Q. What is HACCP?
HACCP stands for Hazard Analysis and Critical Control Point. A food safety management system based on the principles of HACCP is a systematic approach to identifying and controlling hazards, whether microbiological, chemical or physical, that could pose a threat to the production of safe food – in simple terms, it involves identifying what could go wrong in a food system and planning how to prevent it.
Q. Is HACCP a legal requirement for all food businesses?
Yes. Since 1998, it has been a legal requirement for all food businesses to have a food safety management system based on the principles of HACCP. Under current legislation, a “food business” is defined as “…any undertaking, whether for profit or not and whether public or private, carrying out any or all of the following: preparation, processing, manufacturing, packaging, storing, transportation, distribution, handling or offering for sale or supply of foodstuffs”.
Q. Is there flexibility in relation to compliance with the HACCP requirement?
Yes, there is certain flexibility in relation to compliance with the HACCP requirement. The legislation recognises that in food businesses undertaking low-risk activities, the prerequisite programmes (PRPs) are sufficient to control food safety without the need to develop HACCP-based procedures. For more information on HACCP flexibility please refer to Guidance Note No. 11 Assessment of HACCP Compliance (Revision 2)
Q. What are prerequisite hygiene requirements?
All food businesses have to comply with the prerequisite hygiene requirements which are set out in the food hygiene legislation (Regulation EC (No) 852/2004/EC) under Article 4 and in Annex II. In some cases, complying with these prerequisites may be all that is required for a food business to meet their HACCP requirement.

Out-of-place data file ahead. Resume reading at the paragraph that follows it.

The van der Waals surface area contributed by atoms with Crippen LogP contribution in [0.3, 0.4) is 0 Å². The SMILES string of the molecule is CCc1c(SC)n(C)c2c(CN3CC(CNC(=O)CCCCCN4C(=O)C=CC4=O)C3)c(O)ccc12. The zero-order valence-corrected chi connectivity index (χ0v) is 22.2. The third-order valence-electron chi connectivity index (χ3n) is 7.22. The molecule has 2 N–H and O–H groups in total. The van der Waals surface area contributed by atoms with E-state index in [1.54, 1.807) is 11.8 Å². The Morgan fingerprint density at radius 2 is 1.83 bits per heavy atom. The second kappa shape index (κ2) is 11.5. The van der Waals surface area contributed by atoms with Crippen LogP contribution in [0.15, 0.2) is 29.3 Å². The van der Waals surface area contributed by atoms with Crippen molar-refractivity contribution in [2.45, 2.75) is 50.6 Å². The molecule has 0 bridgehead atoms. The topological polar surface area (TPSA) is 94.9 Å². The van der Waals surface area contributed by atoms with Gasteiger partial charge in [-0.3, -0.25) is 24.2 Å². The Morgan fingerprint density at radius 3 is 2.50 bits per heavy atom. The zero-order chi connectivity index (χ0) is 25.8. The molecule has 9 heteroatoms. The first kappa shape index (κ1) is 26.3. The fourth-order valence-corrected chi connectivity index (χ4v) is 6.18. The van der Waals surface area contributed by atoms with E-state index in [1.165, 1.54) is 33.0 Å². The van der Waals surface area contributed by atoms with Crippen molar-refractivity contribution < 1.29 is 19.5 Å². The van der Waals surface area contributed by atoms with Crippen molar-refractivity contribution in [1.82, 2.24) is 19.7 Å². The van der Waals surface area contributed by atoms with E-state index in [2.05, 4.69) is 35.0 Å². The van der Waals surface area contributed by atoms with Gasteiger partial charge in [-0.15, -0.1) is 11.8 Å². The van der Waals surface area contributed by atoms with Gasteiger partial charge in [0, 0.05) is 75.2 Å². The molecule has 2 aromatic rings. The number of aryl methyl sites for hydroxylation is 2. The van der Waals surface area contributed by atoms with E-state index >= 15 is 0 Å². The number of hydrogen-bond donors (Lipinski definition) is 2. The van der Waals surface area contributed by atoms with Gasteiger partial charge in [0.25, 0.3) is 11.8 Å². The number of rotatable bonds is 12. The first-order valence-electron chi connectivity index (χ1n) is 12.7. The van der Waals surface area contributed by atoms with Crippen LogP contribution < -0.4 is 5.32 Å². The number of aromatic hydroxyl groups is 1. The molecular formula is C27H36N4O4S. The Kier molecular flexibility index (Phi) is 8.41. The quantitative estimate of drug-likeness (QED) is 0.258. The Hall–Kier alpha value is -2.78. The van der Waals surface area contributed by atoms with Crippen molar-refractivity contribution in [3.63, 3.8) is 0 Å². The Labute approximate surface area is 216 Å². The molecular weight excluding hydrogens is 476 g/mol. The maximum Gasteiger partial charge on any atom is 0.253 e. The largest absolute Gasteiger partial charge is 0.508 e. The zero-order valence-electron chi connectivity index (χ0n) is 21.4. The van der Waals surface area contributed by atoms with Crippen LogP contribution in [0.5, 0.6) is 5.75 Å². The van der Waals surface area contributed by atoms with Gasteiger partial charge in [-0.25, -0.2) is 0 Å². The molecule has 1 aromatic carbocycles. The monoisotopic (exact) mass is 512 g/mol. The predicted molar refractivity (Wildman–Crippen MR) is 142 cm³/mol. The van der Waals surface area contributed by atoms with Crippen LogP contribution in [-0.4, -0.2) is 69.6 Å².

Q. What are the steps involved in HACCP?
There are seven HACCP principles which must be considered when developing a food safety management system:
1. Identify what could go wrong (the hazards)
2. Identify the most important points where things can go wrong (the critical control points – CCPs)
3. Set critical limits at each CCP (e.g., cooking temperature/time)
4. Carry out checks at CCPs to prevent problems occurring (monitoring)
5. Decide what to do if something goes wrong (corrective action)
6. Prove that your HACCP Plan is working (verification), and
7. Keep records of all of the above (documentation)
You can find out more information about these steps in Guidance Note No. 11.
Q. When my HACCP plan is complete do I ever need to review it?
Your HACCP plan must be kept up to date. You will need to review it from time to time, especially whenever something in your food operation changes, for example, if you decide to start hot holding food you will need to update your plan to include this additional step.
Q. Is there any resource available to help me set up my own HACCP plan?
The FSAI published the Safe Catering Pack which is a tool to help caterers develop a system to manage food safety and comply with the food hygiene regulations. It presents options for businesses to choose how they are going to do this. The pack has been developed with help and expertise from the food industry and Environmental Health Officers. It is based on the principles of HACCP.
For more information on the pack, you can visit our Safe Catering Pack section which explains the benefits and contents of the pack.